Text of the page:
Bisphenol A (BPA), an endocrine disrupting compound largely used in plastic and paper industry, ends up in aquatic systems via wastewater treatment plants (WWTPs) among other sources. The identification and quantification of BPA in wastewater (WW) and wastewater sludge (WWS) is of major interest to assess the endocrine activity of treated effluent discharged into the environment. Many treatment technologies, including various pre-treatment methods, such as hydrolysis, Fenton oxidation, peroxidation, ultrasonication and ozonation have been developed in order to degrade BPA in WW and WWS and for the production of WWS based value-added products (VAPs). WWS based VAPs, such as biopesticides, bioherbicides, biofertilizers, bioplastics and enzymes are low cost biological alternatives that can compete with chemicals or other cost intensive biological products in the current markets. However, this field application is disputable due to the presence of these organic compounds which has been discussed with a perspective of simultaneous degradation. The pre-treatment produces an impact on rheology as well as value-addition which has been reviewed in this paper. Various analytical techniques available for the detection of BPA in WW and WWS are also discussed. Presence of heavy metals and possible thermodynamical behavior of the compound in WW and WWS can have major impact on BPA removal, which is also included in the review. PMID:20083294

Mohapatra, D P; Brar, S K; Tyagi, R D; Surampalli, R Y

2010-01-18

455

Newborn phenylketonuria (PKU) Guthrie (BIA) screening and early hospital discharge  

Microsoft Academic Search

Recent policies of early discharge of postpartum mothers and their infants has raised concerns of possible decreased sensitivity in Guthrie bacterial inhibition assay (BIA) phenylketonuria (PKU) screening resulting in missed cases. In order to assess the potential impact of early discharge from hospital on neonatal screening for PKU and its variants, we performed 18 standard BIA screening tests on 11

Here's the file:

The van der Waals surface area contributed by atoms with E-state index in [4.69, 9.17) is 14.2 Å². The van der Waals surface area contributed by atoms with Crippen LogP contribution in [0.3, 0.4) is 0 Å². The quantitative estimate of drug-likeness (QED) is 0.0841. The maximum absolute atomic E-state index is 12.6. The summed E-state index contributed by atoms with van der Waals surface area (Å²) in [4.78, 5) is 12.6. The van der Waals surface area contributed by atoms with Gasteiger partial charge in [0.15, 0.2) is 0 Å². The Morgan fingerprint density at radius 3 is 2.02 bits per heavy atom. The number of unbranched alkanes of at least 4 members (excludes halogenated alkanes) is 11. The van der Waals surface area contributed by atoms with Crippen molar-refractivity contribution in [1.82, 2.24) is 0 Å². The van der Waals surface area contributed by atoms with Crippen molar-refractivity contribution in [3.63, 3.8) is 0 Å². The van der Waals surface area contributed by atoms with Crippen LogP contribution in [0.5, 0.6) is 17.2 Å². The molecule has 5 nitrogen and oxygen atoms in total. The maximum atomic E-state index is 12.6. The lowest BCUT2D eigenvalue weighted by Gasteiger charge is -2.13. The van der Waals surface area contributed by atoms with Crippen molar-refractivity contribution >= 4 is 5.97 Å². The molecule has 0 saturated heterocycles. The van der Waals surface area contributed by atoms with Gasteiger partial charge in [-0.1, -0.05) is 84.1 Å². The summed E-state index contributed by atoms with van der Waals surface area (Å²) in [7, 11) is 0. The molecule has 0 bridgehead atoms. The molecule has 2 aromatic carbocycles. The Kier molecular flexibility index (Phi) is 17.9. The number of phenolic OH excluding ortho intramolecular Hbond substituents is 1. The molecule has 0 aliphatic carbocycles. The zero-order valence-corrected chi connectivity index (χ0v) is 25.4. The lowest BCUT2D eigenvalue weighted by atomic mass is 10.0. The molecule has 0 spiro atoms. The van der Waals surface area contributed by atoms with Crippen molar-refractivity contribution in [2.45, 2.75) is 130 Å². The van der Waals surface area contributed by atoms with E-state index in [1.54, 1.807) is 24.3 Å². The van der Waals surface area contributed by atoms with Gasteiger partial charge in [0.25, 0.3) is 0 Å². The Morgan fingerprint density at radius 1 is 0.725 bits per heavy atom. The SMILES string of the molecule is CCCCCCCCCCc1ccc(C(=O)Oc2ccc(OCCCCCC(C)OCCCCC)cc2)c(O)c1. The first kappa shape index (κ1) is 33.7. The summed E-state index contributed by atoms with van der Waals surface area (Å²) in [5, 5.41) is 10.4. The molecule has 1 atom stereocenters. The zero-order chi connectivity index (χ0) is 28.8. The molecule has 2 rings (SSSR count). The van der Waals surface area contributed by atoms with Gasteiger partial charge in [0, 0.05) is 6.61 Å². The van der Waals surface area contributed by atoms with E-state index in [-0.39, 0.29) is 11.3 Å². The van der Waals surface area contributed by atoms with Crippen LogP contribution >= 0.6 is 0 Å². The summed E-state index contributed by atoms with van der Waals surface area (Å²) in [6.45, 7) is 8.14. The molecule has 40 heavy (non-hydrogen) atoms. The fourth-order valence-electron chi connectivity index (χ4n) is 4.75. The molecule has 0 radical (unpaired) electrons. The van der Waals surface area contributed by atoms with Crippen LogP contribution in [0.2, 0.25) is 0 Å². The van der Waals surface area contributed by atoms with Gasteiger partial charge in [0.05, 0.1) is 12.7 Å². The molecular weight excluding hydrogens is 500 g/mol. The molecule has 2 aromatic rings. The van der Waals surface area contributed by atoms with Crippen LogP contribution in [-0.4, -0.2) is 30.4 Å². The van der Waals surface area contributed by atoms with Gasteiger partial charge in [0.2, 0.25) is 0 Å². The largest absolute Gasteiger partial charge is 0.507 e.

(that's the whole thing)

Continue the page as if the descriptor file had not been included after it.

W. B. Hanley; H. Demshar; M. A. Preston; A. Borczyk; W. E. Schoonheyt; J. T. R. Clarke; A. Feigenbaum

1997-01-01

456

Gaseous Discharge Super-High-Frequency Noise Sources  

Microsoft Academic Search

The positive column of an electrical discharge through argon it utilized as a source of random fluctuations to provide a standard noise source for microwave frequencies. It is shown that the waveguide may be matched to the discharge with very low reflection over the entire recommended transmission bandwidth of the waveguide without the utilization of tuned elements. Further, when the

Harwick Johnson; K. R. Deremer

1951-01-01

457

Simultaneous removal and evaluation of organic substrates and NH3-N by a novel combined process in treating chemical synthesis-based pharmaceutical wastewater.  

PubMed

A full-scale novel combined anaerobic/micro-aerobic and two-stage aerobic biological process is used for the treatment of an actual chemical synthesis-based pharmaceutical wastewater containing amoxicillin. The anaerobic system is an up-flow anaerobic sludge blanket (UASB), the micro-aerobic system is a novel micro-aerobic hydrolysis acidification reactor (NHAR) and the two-stage aerobic process comprised cyclic activated sludge system (CASS) and biological contact oxidation tank (BCOT). The influent wastewater was high in COD, NH(3)-N varying daily 4016-13,093 mg-COD L(-1) and 156.4-650.2 mg-NH(3)-N L(-1), amoxicillin varying weekly between 69.1 and 105.4 mg-amoxicillin L(-1), respectively; Almost all the COD, NH(3)-N, amoxicillin were removed by the biological combined system, with removal percentages 97%, 93.4% and 97.2%, respectively, leaving around 104 mg-COD L(-1), 9.4 mg-NH(3)-N L(-1) and 2.6±0.8 mg-amoxicillin L(-1) in the final clarifier effluent. The performance evaluation of the wastewater treatment plant (WWTP) by mathematical statistic methods shown that at most of time effluent can meet the higher treatment discharge standard. In addition, the fate of amoxicillin in the full-scale WWTP and the amoxicillin removal rate of each different removal routes in UASB, NHAR, CASS, BCOT and final clarifier processes are investigated in this paper. The results show that biodegradation, adsorption and hydrolysis are the major mechanisms for amoxicillin removal. PMID:21974848

Chen, Zhaobo; Wang, Hongcheng; Ren, Nanqi; Cui, Minhua; Nie, Shukai; Hu, Dongxue

2011-09-17

458

40 CFR 444.18 - Pretreatment standards for new sources (PSNS).  

Code of Federal Regulations, 2011 CFR

...wastewater pollutants into a POTW must comply with 40 CFR part 403 and achieve the following pretreatment standards: Standards for arsenic, cadmium, chromium, copper, lead, mercury, silver, titanium and zinc are the same as the corresponding limitation...

2011-07-01

459

Biological treatment of Hygas coal gasification wastewater  

Microsoft Academic Search

An eight month experimental study was performed to assess biological treatability characteristics of Hygas coal gasification process pilot plant wastewater comprised of cyclone and quench condensates. The study evaluated treatability characteristics of ammonia stripped and unstripped wastewater at full strength and at 1:1 dilution. It was determined that minimum pretreatment required for biological oxidation consisted of reducing wastewater alkalinity, and

R. G. Luthy; J. T. Tallon

1978-01-01

460

Pathogens in urban wastewaters suitable for reuse  

Microsoft Academic Search